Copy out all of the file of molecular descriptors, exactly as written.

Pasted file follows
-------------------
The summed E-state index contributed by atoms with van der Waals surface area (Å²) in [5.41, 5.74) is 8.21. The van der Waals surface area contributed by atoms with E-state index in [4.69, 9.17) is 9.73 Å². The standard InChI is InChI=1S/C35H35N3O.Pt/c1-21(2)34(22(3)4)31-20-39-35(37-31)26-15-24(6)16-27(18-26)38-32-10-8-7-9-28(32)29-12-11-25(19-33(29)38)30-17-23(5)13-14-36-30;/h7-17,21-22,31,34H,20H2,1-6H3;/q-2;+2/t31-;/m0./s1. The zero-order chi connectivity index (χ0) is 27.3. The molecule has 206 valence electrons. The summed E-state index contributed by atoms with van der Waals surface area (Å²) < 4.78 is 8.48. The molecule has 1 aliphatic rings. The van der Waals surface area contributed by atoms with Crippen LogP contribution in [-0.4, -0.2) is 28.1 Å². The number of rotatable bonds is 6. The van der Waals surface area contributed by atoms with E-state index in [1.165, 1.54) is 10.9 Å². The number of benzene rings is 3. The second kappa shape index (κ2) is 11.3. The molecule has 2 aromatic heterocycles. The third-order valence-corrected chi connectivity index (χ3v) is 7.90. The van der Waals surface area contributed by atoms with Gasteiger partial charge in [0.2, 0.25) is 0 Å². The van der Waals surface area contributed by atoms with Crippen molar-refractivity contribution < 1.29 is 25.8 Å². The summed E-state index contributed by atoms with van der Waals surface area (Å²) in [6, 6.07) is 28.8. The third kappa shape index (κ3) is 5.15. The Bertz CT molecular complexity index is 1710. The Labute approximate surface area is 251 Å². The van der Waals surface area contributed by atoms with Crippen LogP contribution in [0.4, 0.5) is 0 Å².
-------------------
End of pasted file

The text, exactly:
The summed E-state index contributed by atoms with van der Waals surface area (Å²) in [5.41, 5.74) is 8.21. The van der Waals surface area contributed by atoms with E-state index in [4.69, 9.17) is 9.73 Å². The standard InChI is InChI=1S/C35H35N3O.Pt/c1-21(2)34(22(3)4)31-20-39-35(37-31)26-15-24(6)16-27(18-26)38-32-10-8-7-9-28(32)29-12-11-25(19-33(29)38)30-17-23(5)13-14-36-30;/h7-17,21-22,31,34H,20H2,1-6H3;/q-2;+2/t31-;/m0./s1. The zero-order chi connectivity index (χ0) is 27.3. The molecule has 206 valence electrons. The summed E-state index contributed by atoms with van der Waals surface area (Å²) < 4.78 is 8.48. The molecule has 1 aliphatic rings. The van der Waals surface area contributed by atoms with Crippen LogP contribution in [-0.4, -0.2) is 28.1 Å². The number of rotatable bonds is 6. The van der Waals surface area contributed by atoms with E-state index in [1.165, 1.54) is 10.9 Å². The number of benzene rings is 3. The second kappa shape index (κ2) is 11.3. The molecule has 2 aromatic heterocycles. The third-order valence-corrected chi connectivity index (χ3v) is 7.90. The van der Waals surface area contributed by atoms with Gasteiger partial charge in [0.2, 0.25) is 0 Å². The van der Waals surface area contributed by atoms with Crippen molar-refractivity contribution < 1.29 is 25.8 Å². The summed E-state index contributed by atoms with van der Waals surface area (Å²) in [6, 6.07) is 28.8. The third kappa shape index (κ3) is 5.15. The Bertz CT molecular complexity index is 1710. The Labute approximate surface area is 251 Å². The van der Waals surface area contributed by atoms with Crippen LogP contribution in [0.4, 0.5) is 0 Å².